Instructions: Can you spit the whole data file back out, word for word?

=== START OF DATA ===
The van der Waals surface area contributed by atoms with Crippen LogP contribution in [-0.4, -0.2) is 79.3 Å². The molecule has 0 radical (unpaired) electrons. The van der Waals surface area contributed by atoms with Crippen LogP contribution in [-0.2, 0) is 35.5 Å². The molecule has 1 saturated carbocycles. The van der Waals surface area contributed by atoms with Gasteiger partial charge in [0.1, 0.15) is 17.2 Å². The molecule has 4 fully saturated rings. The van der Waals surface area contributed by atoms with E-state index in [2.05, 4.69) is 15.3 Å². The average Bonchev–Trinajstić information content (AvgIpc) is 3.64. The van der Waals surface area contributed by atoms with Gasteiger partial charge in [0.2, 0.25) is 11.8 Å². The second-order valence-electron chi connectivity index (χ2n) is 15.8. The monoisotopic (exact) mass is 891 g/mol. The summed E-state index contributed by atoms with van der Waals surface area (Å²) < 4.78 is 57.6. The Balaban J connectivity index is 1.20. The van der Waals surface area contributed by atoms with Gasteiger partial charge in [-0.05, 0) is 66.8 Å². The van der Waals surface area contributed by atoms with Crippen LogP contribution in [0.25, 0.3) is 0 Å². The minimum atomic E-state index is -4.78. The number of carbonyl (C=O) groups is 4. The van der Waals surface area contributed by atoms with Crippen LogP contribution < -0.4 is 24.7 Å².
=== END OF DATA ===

The van der Waals surface area contributed by atoms with Crippen LogP contribution in [-0.4, -0.2) is 79.3 Å². The molecule has 0 radical (unpaired) electrons. The van der Waals surface area contributed by atoms with Crippen LogP contribution in [-0.2, 0) is 35.5 Å². The molecule has 1 saturated carbocycles. The van der Waals surface area contributed by atoms with Gasteiger partial charge in [0.1, 0.15) is 17.2 Å². The molecule has 4 fully saturated rings. The van der Waals surface area contributed by atoms with E-state index in [2.05, 4.69) is 15.3 Å². The average Bonchev–Trinajstić information content (AvgIpc) is 3.64. The van der Waals surface area contributed by atoms with Gasteiger partial charge in [0.2, 0.25) is 11.8 Å². The second-order valence-electron chi connectivity index (χ2n) is 15.8. The monoisotopic (exact) mass is 891 g/mol. The summed E-state index contributed by atoms with van der Waals surface area (Å²) < 4.78 is 57.6. The Balaban J connectivity index is 1.20. The van der Waals surface area contributed by atoms with Gasteiger partial charge in [-0.05, 0) is 66.8 Å². The van der Waals surface area contributed by atoms with Crippen LogP contribution in [0.25, 0.3) is 0 Å². The minimum atomic E-state index is -4.78. The number of carbonyl (C=O) groups is 4. The van der Waals surface area contributed by atoms with Crippen LogP contribution < -0.4 is 24.7 Å².